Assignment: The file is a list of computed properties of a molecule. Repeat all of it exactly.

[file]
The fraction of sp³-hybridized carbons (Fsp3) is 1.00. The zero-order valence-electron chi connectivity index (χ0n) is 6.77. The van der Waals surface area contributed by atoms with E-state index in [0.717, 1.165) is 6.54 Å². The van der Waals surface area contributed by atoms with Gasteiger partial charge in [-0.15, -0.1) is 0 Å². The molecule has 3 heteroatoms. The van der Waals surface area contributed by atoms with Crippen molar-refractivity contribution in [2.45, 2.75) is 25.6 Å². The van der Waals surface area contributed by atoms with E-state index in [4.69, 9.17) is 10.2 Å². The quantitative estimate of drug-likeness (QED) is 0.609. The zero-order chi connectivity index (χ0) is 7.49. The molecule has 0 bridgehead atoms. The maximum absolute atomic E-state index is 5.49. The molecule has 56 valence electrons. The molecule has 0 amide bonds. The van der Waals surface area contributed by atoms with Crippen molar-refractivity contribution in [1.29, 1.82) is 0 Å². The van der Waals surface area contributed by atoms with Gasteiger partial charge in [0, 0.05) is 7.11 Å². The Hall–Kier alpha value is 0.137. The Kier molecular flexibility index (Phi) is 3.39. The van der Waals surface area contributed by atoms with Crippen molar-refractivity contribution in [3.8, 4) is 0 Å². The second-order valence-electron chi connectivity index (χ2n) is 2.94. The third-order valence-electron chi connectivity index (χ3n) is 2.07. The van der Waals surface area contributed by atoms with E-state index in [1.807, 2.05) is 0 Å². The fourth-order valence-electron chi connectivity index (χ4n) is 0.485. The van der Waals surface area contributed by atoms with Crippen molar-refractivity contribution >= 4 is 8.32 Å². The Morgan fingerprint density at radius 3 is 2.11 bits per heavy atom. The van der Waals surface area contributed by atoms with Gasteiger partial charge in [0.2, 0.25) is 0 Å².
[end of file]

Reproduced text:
The fraction of sp³-hybridized carbons (Fsp3) is 1.00. The zero-order valence-electron chi connectivity index (χ0n) is 6.77. The van der Waals surface area contributed by atoms with E-state index in [0.717, 1.165) is 6.54 Å². The van der Waals surface area contributed by atoms with Gasteiger partial charge in [-0.15, -0.1) is 0 Å². The molecule has 3 heteroatoms. The van der Waals surface area contributed by atoms with Crippen molar-refractivity contribution in [2.45, 2.75) is 25.6 Å². The van der Waals surface area contributed by atoms with E-state index in [4.69, 9.17) is 10.2 Å². The quantitative estimate of drug-likeness (QED) is 0.609. The zero-order chi connectivity index (χ0) is 7.49. The molecule has 0 bridgehead atoms. The maximum absolute atomic E-state index is 5.49. The molecule has 56 valence electrons. The molecule has 0 amide bonds. The van der Waals surface area contributed by atoms with Crippen molar-refractivity contribution in [1.29, 1.82) is 0 Å². The van der Waals surface area contributed by atoms with Gasteiger partial charge in [0, 0.05) is 7.11 Å². The Hall–Kier alpha value is 0.137. The Kier molecular flexibility index (Phi) is 3.39. The van der Waals surface area contributed by atoms with Crippen molar-refractivity contribution in [3.8, 4) is 0 Å². The second-order valence-electron chi connectivity index (χ2n) is 2.94. The third-order valence-electron chi connectivity index (χ3n) is 2.07. The van der Waals surface area contributed by atoms with E-state index in [1.807, 2.05) is 0 Å². The fourth-order valence-electron chi connectivity index (χ4n) is 0.485. The van der Waals surface area contributed by atoms with Crippen molar-refractivity contribution >= 4 is 8.32 Å². The Morgan fingerprint density at radius 3 is 2.11 bits per heavy atom. The van der Waals surface area contributed by atoms with Gasteiger partial charge in [0.2, 0.25) is 0 Å².